Connoisseur Supports FCC On Reforms To Ownership Rules

Connoisseur Media LLC applauds the decision of the FCC to seek a rehearing from the Third Circuit Court of Appeals of the decision by a panel of its Judges to throw out the common-sense reforms in the FCC’s ownership rules that were adopted in 2017. Connoisseur itself was an advocate of one of the reforms thrown out by the panel of Judges – a reform that had allowed the company to increase its presence in the suburban markets around New York City to strengthen the company’s ability to provide important local programming in those markets – an ability that had been hampered by the competition from much larger companies owning NY radio stations that compete for listeners and advertisers without addressing local concerns. This common-sense reform, which was not specifically opposed by anyone before the FCC or before the Court, was thrown out like the proverbial baby with the bathwater in the panel’s misguided decision. We hope that the other Judges on the Third Circuit will heed the FCC’s call for rehearing and agree that the FCC’s reforms should stand.

Connoisseur believes the panel’s approach to broadcast ownership regulation should be overturned, because if left in place, it will stop in its tracks any further efforts of the FCC to bring its ownership rules in line with modern realities. The FCC will be forced to try to meet the panel’s impossible standard of assessing the history of broadcast ownership regulation before it can make any of the much-needed changes in the current rules. The failure to review the panel’s decision will likely put on hold further changes in the radio ownership rules to allow radio owners to strengthen their businesses to survive the onslaught of unrestrained competition from digital media.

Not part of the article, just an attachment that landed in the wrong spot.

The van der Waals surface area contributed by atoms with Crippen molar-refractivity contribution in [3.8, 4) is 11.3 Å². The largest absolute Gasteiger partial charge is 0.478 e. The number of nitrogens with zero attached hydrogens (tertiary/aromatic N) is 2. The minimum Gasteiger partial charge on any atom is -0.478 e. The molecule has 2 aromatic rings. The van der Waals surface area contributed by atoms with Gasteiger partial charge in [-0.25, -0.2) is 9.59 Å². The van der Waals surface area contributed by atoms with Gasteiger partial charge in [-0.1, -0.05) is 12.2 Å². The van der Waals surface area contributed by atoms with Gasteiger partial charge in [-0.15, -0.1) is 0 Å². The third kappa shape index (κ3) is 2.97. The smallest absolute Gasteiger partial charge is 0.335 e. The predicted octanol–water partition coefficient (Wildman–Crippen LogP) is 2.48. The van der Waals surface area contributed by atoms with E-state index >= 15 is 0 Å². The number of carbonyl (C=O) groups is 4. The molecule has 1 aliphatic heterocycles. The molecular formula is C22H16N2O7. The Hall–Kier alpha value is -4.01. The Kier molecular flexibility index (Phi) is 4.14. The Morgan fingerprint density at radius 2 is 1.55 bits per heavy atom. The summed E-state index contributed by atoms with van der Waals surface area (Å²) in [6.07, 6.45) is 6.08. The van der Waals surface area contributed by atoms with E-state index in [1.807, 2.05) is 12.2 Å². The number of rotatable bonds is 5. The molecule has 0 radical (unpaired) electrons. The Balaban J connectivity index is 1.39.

Giant international digital media companies are competing directly in local radio markets, both for listeners and advertising dollars. These digital giants are not subject to the limits on growth that constrain broadcasters, nor are they subject to the same content regulations. Broadcasters have in their DNA the desire to serve their local communities, but they need a strong economic base to be able to provide the meaningful local programming that Connoisseur and so many other broadcasters strive to produce.

The FCC needs the flexibility to amend its ownership rules to reflect the current and future state of the industry, and not be hamstrung by a court decision that is rooted in looking at the past. We sincerely hope that the FCC’s request for rehearing is successful, so that these much-needed reforms can move forward.

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